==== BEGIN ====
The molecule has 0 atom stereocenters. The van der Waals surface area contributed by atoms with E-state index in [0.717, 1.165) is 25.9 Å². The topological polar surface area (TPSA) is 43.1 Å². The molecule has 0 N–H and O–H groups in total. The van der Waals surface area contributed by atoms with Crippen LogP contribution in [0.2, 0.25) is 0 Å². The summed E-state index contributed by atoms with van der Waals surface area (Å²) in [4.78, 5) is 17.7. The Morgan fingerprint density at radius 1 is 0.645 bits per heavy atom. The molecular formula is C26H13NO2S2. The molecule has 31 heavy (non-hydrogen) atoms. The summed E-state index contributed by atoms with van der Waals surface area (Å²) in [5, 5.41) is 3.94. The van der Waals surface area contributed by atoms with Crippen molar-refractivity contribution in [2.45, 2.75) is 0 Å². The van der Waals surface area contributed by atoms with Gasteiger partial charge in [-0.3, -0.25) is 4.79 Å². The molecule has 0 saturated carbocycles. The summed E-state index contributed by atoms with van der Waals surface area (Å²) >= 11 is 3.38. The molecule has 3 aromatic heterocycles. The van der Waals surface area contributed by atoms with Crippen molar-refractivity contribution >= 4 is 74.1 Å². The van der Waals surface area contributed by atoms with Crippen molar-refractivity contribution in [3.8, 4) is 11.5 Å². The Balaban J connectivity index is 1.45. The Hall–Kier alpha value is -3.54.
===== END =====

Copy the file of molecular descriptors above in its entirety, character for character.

The molecule has 0 atom stereocenters. The van der Waals surface area contributed by atoms with E-state index in [0.717, 1.165) is 25.9 Å². The topological polar surface area (TPSA) is 43.1 Å². The molecule has 0 N–H and O–H groups in total. The van der Waals surface area contributed by atoms with Crippen LogP contribution in [0.2, 0.25) is 0 Å². The summed E-state index contributed by atoms with van der Waals surface area (Å²) in [4.78, 5) is 17.7. The Morgan fingerprint density at radius 1 is 0.645 bits per heavy atom. The molecular formula is C26H13NO2S2. The molecule has 31 heavy (non-hydrogen) atoms. The summed E-state index contributed by atoms with van der Waals surface area (Å²) in [5, 5.41) is 3.94. The van der Waals surface area contributed by atoms with Crippen molar-refractivity contribution in [2.45, 2.75) is 0 Å². The van der Waals surface area contributed by atoms with Gasteiger partial charge in [-0.3, -0.25) is 4.79 Å². The molecule has 0 saturated carbocycles. The summed E-state index contributed by atoms with van der Waals surface area (Å²) >= 11 is 3.38. The molecule has 3 aromatic heterocycles. The van der Waals surface area contributed by atoms with Crippen molar-refractivity contribution >= 4 is 74.1 Å². The van der Waals surface area contributed by atoms with Crippen molar-refractivity contribution in [3.8, 4) is 11.5 Å². The Balaban J connectivity index is 1.45. The Hall–Kier alpha value is -3.54.